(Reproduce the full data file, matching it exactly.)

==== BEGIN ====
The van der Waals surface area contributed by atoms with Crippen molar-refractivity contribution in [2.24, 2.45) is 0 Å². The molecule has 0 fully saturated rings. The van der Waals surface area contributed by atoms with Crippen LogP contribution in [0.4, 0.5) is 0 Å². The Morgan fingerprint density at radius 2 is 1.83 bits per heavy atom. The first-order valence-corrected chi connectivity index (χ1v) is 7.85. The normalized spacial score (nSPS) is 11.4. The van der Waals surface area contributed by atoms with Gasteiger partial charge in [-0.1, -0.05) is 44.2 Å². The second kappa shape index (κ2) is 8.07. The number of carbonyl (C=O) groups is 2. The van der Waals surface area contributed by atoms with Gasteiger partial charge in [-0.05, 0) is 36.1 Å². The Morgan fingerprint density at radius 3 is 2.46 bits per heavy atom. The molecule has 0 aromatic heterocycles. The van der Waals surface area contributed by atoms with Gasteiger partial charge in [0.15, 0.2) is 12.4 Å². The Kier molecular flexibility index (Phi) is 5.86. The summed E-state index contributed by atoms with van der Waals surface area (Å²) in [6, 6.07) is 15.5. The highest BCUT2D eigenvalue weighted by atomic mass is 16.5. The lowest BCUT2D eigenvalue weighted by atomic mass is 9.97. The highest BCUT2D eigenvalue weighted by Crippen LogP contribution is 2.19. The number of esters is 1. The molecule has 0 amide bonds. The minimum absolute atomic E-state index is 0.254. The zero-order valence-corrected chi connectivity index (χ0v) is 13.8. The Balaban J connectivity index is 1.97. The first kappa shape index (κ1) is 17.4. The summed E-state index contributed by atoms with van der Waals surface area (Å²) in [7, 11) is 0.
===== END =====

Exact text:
The van der Waals surface area contributed by atoms with Crippen molar-refractivity contribution in [2.24, 2.45) is 0 Å². The molecule has 0 fully saturated rings. The van der Waals surface area contributed by atoms with Crippen LogP contribution in [0.4, 0.5) is 0 Å². The Morgan fingerprint density at radius 2 is 1.83 bits per heavy atom. The first-order valence-corrected chi connectivity index (χ1v) is 7.85. The normalized spacial score (nSPS) is 11.4. The van der Waals surface area contributed by atoms with Gasteiger partial charge in [-0.1, -0.05) is 44.2 Å². The second kappa shape index (κ2) is 8.07. The number of carbonyl (C=O) groups is 2. The van der Waals surface area contributed by atoms with Gasteiger partial charge in [-0.05, 0) is 36.1 Å². The Morgan fingerprint density at radius 3 is 2.46 bits per heavy atom. The molecule has 0 aromatic heterocycles. The van der Waals surface area contributed by atoms with Gasteiger partial charge in [0.15, 0.2) is 12.4 Å². The Kier molecular flexibility index (Phi) is 5.86. The summed E-state index contributed by atoms with van der Waals surface area (Å²) in [6, 6.07) is 15.5. The highest BCUT2D eigenvalue weighted by atomic mass is 16.5. The lowest BCUT2D eigenvalue weighted by atomic mass is 9.97. The highest BCUT2D eigenvalue weighted by Crippen LogP contribution is 2.19. The number of esters is 1. The molecule has 0 amide bonds. The minimum absolute atomic E-state index is 0.254. The zero-order valence-corrected chi connectivity index (χ0v) is 13.8. The Balaban J connectivity index is 1.97. The first kappa shape index (κ1) is 17.4. The summed E-state index contributed by atoms with van der Waals surface area (Å²) in [7, 11) is 0.